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I have the following code:

<?php

    $email_from = "oshirowanen@localhost.com";
    $email_to = $_POST["referred_email"];
    $email_subject = 'test subject here';
    $email_message = $_POST["referred_message"];

    // create email headers
    $headers = 'From: '. $email_from ."\r\n".
    'Reply-To: '. $email_from ."\r\n" .
    'X-Mailer: PHP/' . phpversion();

    if (filter_var($email_to, FILTER_VALIDATE_EMAIL)) {
        $result = mail($email_to, $email_subject, $email_message, $headers); 
        echo 'Mail accepted for delivery ';
    } else {
        echo 'Mail could not be sent ';
    }

?>

Should any of the POST values be escape'ed in anyway to prevent malicious actions by users? If yes, which escaping method should be used? magic quotes?

I'm using PHP 5.x.

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Are you asking a yes or no question or a how-to question? –  Jared Aug 23 '13 at 8:12
    
@Jazza, its an "if yes, then which method is appropriate for this question". –  oshirowanen Aug 23 '13 at 8:13
    
possible duplicate of Is this mail() function safe from header injection? –  Álvaro G. Vicario Aug 23 '13 at 8:14
    
One thing I can guarantee is that Magic Quotes is not the answer. You shouldn't be using Magic Quotes for anything. The Magic Quotes feature is deprecated, and has actually been removed entirely from recent PHP versions. –  Spudley Aug 23 '13 at 8:14
    
@Spudley, so which method should I use to escape the POST values? –  oshirowanen Aug 23 '13 at 8:15

5 Answers 5

up vote 1 down vote accepted

All output from your code should be escaped or sanitised in the appropriate way. That includes output that is sent as an email.

When it comes to writing email headers, you need to be extremely vigilant to protect yourself against injection attacks that could result in your mail being sent to arbitrary addresses, and with arbitrary content.

Ultimately this comes down to ensuring that your email addresses are valid and do not contain any line feed characters, etc, and your current FILTER_VALIDATE_EMAIL code is a good start at handling this.

However as it stands, your program basically allows a user to send any content they like to any recipient they like. They only hard-coded part is your 'from' address. This sounds like an open invitation for it to be used to send spam, regardless of any escaping you may be doing.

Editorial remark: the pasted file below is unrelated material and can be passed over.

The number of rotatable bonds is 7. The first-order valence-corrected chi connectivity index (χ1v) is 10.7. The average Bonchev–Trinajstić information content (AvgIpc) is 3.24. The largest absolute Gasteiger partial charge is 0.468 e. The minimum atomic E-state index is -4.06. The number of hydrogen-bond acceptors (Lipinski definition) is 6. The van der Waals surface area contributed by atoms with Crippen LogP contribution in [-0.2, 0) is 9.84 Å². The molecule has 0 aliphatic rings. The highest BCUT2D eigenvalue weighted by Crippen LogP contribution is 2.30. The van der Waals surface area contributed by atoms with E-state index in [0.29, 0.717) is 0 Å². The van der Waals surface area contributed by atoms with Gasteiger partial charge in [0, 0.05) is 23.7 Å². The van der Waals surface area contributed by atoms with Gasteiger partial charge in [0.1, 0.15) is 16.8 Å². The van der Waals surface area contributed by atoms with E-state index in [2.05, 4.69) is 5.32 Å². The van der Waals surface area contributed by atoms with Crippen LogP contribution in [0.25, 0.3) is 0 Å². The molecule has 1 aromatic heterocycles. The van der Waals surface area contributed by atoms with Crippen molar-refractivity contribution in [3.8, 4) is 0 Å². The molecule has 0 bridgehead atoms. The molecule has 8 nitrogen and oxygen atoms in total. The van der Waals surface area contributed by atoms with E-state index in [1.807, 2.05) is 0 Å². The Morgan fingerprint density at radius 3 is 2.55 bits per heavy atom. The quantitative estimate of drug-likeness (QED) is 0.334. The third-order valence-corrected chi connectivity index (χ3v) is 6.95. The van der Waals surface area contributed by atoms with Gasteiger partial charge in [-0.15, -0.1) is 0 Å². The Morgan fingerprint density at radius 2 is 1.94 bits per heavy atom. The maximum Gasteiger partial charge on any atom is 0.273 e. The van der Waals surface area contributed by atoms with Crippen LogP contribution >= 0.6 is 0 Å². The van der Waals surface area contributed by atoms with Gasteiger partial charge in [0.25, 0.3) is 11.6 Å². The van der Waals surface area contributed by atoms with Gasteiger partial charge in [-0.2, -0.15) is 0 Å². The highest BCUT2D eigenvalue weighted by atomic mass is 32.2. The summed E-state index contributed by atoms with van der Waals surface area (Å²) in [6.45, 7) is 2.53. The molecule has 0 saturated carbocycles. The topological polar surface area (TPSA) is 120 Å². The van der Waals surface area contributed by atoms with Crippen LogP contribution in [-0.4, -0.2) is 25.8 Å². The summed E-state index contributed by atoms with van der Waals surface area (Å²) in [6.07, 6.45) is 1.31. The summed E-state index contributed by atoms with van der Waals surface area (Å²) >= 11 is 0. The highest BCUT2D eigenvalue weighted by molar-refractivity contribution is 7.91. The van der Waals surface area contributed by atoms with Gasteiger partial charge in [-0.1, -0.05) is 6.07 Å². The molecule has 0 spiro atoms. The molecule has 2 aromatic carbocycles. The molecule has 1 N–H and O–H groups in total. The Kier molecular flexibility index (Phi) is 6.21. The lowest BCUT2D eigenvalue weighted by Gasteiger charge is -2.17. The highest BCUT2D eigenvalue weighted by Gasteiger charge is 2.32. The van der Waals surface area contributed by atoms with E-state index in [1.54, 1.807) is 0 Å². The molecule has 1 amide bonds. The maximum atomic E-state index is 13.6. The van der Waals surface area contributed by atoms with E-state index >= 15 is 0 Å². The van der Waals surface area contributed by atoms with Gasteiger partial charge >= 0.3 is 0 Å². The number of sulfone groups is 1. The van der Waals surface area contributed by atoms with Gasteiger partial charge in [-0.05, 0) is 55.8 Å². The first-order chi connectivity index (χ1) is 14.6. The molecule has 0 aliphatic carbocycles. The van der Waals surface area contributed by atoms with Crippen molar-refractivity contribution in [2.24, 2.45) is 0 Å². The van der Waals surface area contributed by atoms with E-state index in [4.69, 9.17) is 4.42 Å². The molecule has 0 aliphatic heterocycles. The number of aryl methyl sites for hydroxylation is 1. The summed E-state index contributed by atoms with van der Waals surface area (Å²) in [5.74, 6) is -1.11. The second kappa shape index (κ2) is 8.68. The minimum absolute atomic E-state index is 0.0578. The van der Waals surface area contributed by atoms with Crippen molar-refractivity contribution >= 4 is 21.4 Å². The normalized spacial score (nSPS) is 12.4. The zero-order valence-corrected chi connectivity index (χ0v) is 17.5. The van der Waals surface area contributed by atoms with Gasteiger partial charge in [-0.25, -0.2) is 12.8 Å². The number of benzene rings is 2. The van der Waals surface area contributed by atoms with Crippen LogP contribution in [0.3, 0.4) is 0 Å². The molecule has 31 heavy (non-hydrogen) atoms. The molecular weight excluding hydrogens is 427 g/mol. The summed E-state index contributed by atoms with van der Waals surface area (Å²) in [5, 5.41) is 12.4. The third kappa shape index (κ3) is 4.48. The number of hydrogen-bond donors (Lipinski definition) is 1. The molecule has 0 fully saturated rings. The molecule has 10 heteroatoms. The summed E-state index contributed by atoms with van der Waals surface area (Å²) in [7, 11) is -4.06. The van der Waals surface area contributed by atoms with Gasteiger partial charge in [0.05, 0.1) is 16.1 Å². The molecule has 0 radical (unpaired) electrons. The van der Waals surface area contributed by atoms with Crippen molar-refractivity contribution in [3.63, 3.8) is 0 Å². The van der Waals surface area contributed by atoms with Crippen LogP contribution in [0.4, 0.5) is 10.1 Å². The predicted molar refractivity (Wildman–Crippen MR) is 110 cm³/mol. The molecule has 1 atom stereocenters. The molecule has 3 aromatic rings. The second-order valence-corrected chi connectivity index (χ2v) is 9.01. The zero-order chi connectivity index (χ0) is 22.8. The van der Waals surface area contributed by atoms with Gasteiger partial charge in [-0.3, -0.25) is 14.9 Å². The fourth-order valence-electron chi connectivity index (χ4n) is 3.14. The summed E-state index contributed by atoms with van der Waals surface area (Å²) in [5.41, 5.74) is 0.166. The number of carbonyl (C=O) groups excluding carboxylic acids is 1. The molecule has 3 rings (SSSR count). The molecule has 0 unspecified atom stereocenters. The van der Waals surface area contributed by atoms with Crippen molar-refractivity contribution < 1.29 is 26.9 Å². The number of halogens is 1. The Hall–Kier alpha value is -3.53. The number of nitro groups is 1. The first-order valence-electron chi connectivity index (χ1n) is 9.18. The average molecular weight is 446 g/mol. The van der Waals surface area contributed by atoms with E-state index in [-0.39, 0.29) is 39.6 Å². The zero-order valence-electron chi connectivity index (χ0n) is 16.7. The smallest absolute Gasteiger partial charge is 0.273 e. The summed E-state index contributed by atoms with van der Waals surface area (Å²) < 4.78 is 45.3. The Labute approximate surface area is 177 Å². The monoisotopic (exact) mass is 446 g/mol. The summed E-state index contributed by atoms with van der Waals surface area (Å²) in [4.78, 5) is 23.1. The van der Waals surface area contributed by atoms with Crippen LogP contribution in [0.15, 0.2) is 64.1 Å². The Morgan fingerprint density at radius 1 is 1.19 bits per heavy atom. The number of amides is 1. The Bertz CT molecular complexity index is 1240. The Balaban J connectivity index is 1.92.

If this is your actual code, I advise you to reconsider what it's doing!

Once you've done that, I will advise you to download a copy of the phpMailer class, and use that for sending emails in PHP rather than the built-in mail() function. It's a lot easier to use, has a lot more functionality, and most importantly, it does all the validation, sanitisation and escaping for you, so you don't need to worry about it any more.

Hope that helps.

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so phpMailer can't stop curl scripts and/or bots from spamming emails from the code? –  oshirowanen Aug 23 '13 at 13:44
    
@oshirowanen - Your original code takes input from the user and sends it to whatever address the user wants, without any limits on the content of the message or who it is sent to. If you do that, nothing can stop it from being used for spam. phpMailer will make it easier for you to prevent unauthorised spam in a more restricted system, but your system is so unrestricted that spam is inevitable. –  Spudley Aug 23 '13 at 13:54

Yes, ALL of them need to be escaped or at least validated.

For example, your email_to could contain thousands of addresses - this may be ok for your use case, but I doubt it.

Also, the POST parameters are going into the mail headers, which is a dangerous operation because it can manipulate the mail server to do completely different things than expected.

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Escape anything you get from a user. It could be anything.

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First, most people confuse the meaning of the word "escaping".

They take it as a some sort of "make the data magically safe, no matter of the data nature or it's destination". Most of time it is considered in the form of adding some characters to other characters.

Of course, no such escaping ever exists.

In real, data have to be formatted or validated depends of the nature of it's destination. and whatever "escaping" could be only part of such a formatting, or even not used at all.

In this particular case data being added to mail header and mail body.

Headers are prone to main injection - thus, they have to be checked to contain no linefeeds. You are right checking email to.
As long as you have the subject hardcoded, it obviously require no validation. However, in case you get it from the form, it have to be validated as well. Make sure there are no linefeeds in it.

Mail body considered safe as long as you are sending plain text messages.

So, your code looks safe at the moment.

However, the very idea of such a mail form with open address, can be used as a spam gate - as anyone, actually, can send email from your name to anyone.

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This will cause Email Injection. You should read following document:

http://www.phpsecure.info/v2/article/MailHeadersInject.en.php

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